This dissertation will undertake a Gramscian analysis of the shift in the material and discursive treatment of vacant land in Cleveland, Ohio from a crisis and an economic liability to an opportunity and an environmental asset. The presence of large amounts of vacant land (7% of the city’s footprint) and vacant property (20.5% of all residences) is regularly seen as a crisis in Cleveland and cities like it. Vacancy often stands to blame for problems faced by the local state and residents in their everyday lives, including lost property tax revenue, crime, blight, plummeting home values, and excessive governmental spending associated with maintaining abandoned property and land. However, I will argue that it must be understood as the confluence of multiple crises related to histories of racialized uneven development and the rise of neoliberalism: long-term economic and population decline, the fiscal crisis of the local state, the 2007-2008 foreclosure crisis, the storm water runoff and aging infrastructure crisis, and an industrial legacy of air, soil, and water contamination.
The vacant urban land crisis represents both a challenge to and an opportunity for urban redevelopment. In one sense, this is an economic crisis resulting from the mobility of capital as it “stalks the whole earth” in search of profit (N. Smith, 1984/2008, p. 78), but it is also fundamentally a political one, as various social groups struggle to remake the city according to their interests and desires. Therefore, my dissertation will trace this social struggle to define the crisis and opportunity of vacant land and analyze the ways in which vacant land is incorporated into urban governance processes. Key to this analysis is situating Cleveland’s turn to green reuse of vacant land within the rise of sustainability planning as an economic development strategy under neoliberal interurban competition, one which often leads to reproducing class, race, and gender inequalities.
To investigate this interaction between logics of austerity and sustainability, I ask two primary research questions, each with two sub-questions:
- How is the movement for green reuse of vacant land interacting with processes of neoliberal urban governance?
- What historical conditions underpin the rise of vacant land in Cleveland?
- How do efforts to reuse vacant land fit within wider urban governance structures in Cleveland, especially around sustainability planning?
- What strategies and tactics do residents use when seeking access to vacant public land, especially when engaging with the local state?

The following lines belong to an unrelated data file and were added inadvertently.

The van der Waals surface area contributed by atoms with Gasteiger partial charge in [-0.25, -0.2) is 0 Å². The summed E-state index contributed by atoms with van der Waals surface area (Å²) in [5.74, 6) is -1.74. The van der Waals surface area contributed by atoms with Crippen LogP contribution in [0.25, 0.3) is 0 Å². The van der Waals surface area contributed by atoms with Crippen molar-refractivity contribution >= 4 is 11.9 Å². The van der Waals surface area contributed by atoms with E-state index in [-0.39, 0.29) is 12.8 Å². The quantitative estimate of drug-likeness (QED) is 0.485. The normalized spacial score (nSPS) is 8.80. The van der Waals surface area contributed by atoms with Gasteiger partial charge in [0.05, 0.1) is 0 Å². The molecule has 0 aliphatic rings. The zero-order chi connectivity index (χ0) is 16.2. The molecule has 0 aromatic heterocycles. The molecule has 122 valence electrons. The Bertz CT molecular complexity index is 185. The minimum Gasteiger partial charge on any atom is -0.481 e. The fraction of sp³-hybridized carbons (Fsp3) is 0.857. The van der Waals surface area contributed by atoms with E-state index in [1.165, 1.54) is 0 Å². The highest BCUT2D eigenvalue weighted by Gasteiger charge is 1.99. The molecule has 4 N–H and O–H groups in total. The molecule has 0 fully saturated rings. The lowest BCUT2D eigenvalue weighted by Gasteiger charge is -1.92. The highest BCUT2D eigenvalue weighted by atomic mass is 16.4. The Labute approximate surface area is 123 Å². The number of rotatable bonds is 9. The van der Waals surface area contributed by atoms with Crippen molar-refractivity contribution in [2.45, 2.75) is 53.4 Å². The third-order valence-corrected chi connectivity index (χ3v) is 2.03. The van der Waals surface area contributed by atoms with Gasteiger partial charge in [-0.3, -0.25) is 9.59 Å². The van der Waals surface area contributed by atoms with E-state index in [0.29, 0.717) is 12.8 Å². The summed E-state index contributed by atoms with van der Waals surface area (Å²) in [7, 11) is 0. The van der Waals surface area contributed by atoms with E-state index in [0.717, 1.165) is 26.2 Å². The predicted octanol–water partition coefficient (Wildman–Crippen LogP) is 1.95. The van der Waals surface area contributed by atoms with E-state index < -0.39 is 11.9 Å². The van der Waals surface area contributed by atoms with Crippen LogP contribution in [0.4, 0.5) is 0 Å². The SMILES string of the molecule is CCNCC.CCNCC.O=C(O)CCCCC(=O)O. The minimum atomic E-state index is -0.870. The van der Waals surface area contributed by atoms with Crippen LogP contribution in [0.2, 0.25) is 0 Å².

- How do Cleveland residents construct the crisis and opportunity of vacant land and how does this relate to their understanding of environmental sustainability?
- What strategies and tactics are used by residents looking to gain access to public land in Cleveland?
Taking methodological guidance from Gramscian political ecology, urban regime theory, and neo-Gramscian state theory, I propose to answer these questions through a quantitative and statistical GIS analysis of factors related to property and land vacancy at the neighborhood level, a Gramscian analysis of the historical political economic factors leading to the crisis of vacant land, and semi-structured in-depth interviews (n ≈ 75) with a variety of actors from the public, private, and nonprofit sectors. In addition to describing the governing urban regime in Cleveland, I will investigate how urban elites influence sustainability policy in the Sustainable Cleveland 2019 plan (2009 – present). I will forge a connection between the structural and historical changes at multiple scales that have created the crisis of vacant land and the everyday environmental ideological constructions of vacancy that have resulted. Additionally, I will document and analyze the strategies and tactics used by residents in engaging with the local state to gain access to public land, with a focus on Re-imagining Cleveland (2009 – present), one of the largest vacant land reuse projects in the country. Through my analysis I hope to unpack how changing urban governance structures are selectively incorporating green reuse of vacant land and how this process is struggled over by residents on the ground.
My dissertation will address gaps in both the empirical literature on green reuse of vacant land by examining its relationship with urban governance of sustainability and in the theoretical literature by combining the tools of Gramscian political ecology and neo-Gramscian state theory. It ultimately aims at a praxis approach that will both advance theoretical understandings of contestation over neoliberal hegemony and provide concrete political analysis aimed at advancing access to decommodified land in Rust Belt cities.
Smith, N. (1984/2008). Uneven development: Nature, capital, and the production of space. Athens, GA: University of Georgia Press.